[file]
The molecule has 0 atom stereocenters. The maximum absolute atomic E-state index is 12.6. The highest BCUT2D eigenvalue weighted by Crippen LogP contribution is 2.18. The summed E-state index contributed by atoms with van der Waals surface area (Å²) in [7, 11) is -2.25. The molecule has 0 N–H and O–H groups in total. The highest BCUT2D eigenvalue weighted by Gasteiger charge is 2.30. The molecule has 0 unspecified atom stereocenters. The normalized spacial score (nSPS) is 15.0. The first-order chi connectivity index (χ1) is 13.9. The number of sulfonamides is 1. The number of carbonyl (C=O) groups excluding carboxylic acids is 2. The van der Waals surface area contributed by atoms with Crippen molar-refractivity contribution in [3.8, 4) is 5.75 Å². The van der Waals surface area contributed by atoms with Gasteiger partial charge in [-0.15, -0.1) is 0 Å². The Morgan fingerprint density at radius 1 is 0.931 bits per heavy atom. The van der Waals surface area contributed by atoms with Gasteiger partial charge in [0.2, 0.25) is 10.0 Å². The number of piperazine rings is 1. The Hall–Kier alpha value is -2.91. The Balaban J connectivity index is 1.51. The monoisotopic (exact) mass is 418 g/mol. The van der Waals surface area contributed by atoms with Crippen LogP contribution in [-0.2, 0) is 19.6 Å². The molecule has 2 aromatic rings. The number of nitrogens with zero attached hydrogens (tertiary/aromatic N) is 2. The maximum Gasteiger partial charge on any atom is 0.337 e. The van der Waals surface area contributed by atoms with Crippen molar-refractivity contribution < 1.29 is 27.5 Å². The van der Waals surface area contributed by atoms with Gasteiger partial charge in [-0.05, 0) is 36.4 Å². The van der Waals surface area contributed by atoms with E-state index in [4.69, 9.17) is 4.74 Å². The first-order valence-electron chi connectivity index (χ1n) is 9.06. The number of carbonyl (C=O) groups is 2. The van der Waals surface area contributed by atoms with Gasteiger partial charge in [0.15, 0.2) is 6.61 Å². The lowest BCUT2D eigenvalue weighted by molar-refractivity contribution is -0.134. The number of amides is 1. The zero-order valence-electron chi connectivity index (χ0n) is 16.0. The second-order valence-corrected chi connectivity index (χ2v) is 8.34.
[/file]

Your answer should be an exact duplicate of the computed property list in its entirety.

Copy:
The molecule has 0 atom stereocenters. The maximum absolute atomic E-state index is 12.6. The highest BCUT2D eigenvalue weighted by Crippen LogP contribution is 2.18. The summed E-state index contributed by atoms with van der Waals surface area (Å²) in [7, 11) is -2.25. The molecule has 0 N–H and O–H groups in total. The highest BCUT2D eigenvalue weighted by Gasteiger charge is 2.30. The molecule has 0 unspecified atom stereocenters. The normalized spacial score (nSPS) is 15.0. The first-order chi connectivity index (χ1) is 13.9. The number of sulfonamides is 1. The number of carbonyl (C=O) groups excluding carboxylic acids is 2. The van der Waals surface area contributed by atoms with Crippen molar-refractivity contribution in [3.8, 4) is 5.75 Å². The van der Waals surface area contributed by atoms with Gasteiger partial charge in [-0.15, -0.1) is 0 Å². The Morgan fingerprint density at radius 1 is 0.931 bits per heavy atom. The van der Waals surface area contributed by atoms with Gasteiger partial charge in [0.2, 0.25) is 10.0 Å². The number of piperazine rings is 1. The Hall–Kier alpha value is -2.91. The Balaban J connectivity index is 1.51. The monoisotopic (exact) mass is 418 g/mol. The van der Waals surface area contributed by atoms with Crippen LogP contribution in [-0.2, 0) is 19.6 Å². The molecule has 2 aromatic rings. The number of nitrogens with zero attached hydrogens (tertiary/aromatic N) is 2. The maximum Gasteiger partial charge on any atom is 0.337 e. The van der Waals surface area contributed by atoms with Crippen molar-refractivity contribution < 1.29 is 27.5 Å². The van der Waals surface area contributed by atoms with Gasteiger partial charge in [-0.05, 0) is 36.4 Å². The van der Waals surface area contributed by atoms with E-state index in [4.69, 9.17) is 4.74 Å². The first-order valence-electron chi connectivity index (χ1n) is 9.06. The number of carbonyl (C=O) groups is 2. The van der Waals surface area contributed by atoms with Gasteiger partial charge in [0.15, 0.2) is 6.61 Å². The lowest BCUT2D eigenvalue weighted by molar-refractivity contribution is -0.134. The number of amides is 1. The zero-order valence-electron chi connectivity index (χ0n) is 16.0. The second-order valence-corrected chi connectivity index (χ2v) is 8.34.